CAIRO – Days after the murder of three African American Muslim youth, very few information has been made available about the young men who were killed in execution-style at a Fort Wayne house last Wednesday.
The bodies of Mohamedtaha Omar, 23, Adam K. Mekki, 20, and Muhannad A. Tairab, 17, all of Fort Wayne, were found by police inside a home in the 800 block in East Lewis Street on Wednesday.
The coroner’s office said each died of gunshot wounds and ruled their deaths homicides.
Police authorities said that each was shot “multiple” times in an “execution-style” murder, ruling out that the boys were related to gangs.
All three had different addresses and were not believed to be related.
“Right now I can’t say it’s a hate crime” and “The Fort Wayne Police Sheriff reported that it wasn’t in anyway related to any gang activity,” Mustafa Kedio, the father of Mohamed Taha, was quoted by Muslim Matters website on Sunday, February 28.
He insisted “my boy and the other two have never been involved with gangs and they do not have one thing in any of their records.”
Eidi Mohamed, 20, a student at IUPI and employee for an interfaith organization said he knew all three of the Sudanese boys in middle school as “really into sports, specifically soccer.”
“There are a few news channels here covering but it really isn’t getting attention like the Chapel Hill shooting,” he went on to say.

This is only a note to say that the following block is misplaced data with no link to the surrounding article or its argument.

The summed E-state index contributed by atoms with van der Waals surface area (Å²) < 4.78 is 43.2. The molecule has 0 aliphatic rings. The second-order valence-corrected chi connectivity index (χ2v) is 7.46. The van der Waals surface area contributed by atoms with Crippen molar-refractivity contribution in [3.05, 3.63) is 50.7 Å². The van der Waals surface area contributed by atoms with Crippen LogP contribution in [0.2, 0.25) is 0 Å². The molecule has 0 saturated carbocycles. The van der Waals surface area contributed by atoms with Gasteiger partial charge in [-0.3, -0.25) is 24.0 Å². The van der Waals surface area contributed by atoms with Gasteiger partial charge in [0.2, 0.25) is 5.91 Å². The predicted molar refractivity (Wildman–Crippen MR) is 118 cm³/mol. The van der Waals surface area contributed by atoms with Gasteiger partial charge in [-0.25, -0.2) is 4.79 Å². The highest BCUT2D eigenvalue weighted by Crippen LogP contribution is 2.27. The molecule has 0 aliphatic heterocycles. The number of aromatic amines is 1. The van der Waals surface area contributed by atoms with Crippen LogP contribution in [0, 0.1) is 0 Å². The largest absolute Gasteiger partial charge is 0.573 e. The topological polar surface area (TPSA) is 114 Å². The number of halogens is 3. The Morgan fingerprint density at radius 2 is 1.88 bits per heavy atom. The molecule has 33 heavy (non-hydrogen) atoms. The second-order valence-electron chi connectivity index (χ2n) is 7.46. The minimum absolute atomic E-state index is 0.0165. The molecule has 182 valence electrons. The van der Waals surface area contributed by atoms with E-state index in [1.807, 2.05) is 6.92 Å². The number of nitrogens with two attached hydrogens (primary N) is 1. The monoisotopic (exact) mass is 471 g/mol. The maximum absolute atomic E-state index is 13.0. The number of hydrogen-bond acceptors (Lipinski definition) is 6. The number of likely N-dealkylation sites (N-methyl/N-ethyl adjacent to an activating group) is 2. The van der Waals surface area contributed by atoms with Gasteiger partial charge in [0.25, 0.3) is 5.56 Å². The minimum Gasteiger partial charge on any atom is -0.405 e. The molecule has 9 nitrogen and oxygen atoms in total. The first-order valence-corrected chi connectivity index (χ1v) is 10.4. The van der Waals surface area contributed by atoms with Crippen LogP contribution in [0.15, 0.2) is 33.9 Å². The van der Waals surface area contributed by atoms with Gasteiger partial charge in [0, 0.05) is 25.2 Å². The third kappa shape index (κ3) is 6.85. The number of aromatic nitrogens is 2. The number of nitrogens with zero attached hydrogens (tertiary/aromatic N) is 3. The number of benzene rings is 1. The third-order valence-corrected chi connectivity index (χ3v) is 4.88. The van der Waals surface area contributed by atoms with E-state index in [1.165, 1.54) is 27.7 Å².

Asked whether or not the area has a history of overt racism towards Blacks or Muslims Mohamed recalled, “I’ve always heard about racist things going on in Fort Wayne, parts of Fort Wayne have a lot of African Americans and African Immigrants.”
This is not the first time to find Muslim youth killed in execution-style.
Deah Shaddy Barakat, 23 his wife Yusor Mohammad Abu-Salha, 21 and her sister Razan Mohammad Abu-Salha, 19, were fatally shot Feb. 10, 2015, at the couple’s condominium in Chapel Hill.
A neighbor, Craig Stephen Hicks, has been charged with murder in their deaths and could face the death penalty if convicted.
As few reports made their way to media, Emily McCormick, Mekki’s friend, sent the following statement to NewsChannel 15.
“Adam was the guy that everyone at North Side knew. He was always the one who would make you laugh, make you feel better, and be your friend when you were in need of one,” she wrote.
“I didn’t have the opportunity to meet the other two gentlemen, but nonetheless, I’ve only heard great things. Losing them has been a great tragedy, and has really hit home on so many different types of people.
“I hope whoever did this is brought to justice, and that their families have what they need to heal and process the loss of these three great men,” McCormick added.
Valerie Handschu also knew Mekki and Omar from her time working at the Salvation Army Youth Center, which the two attended.
Mekki was “sweet and genuine and was just full of joy and energy,” she told WANE.
She described Omar as someone who “could make anybody laugh” and “could find a connection with any type of person.”
The murder was a shock to the Muslim community who mourned the loss of the three young boys.
“They will always be remembered as good kids,” Abdelaziz Hassab, a relative of Omar and Tairab, told WANE at their funeral.
“We all came here to find like peace and security away from war zones. But the destiny waiting for us here is … really crazy.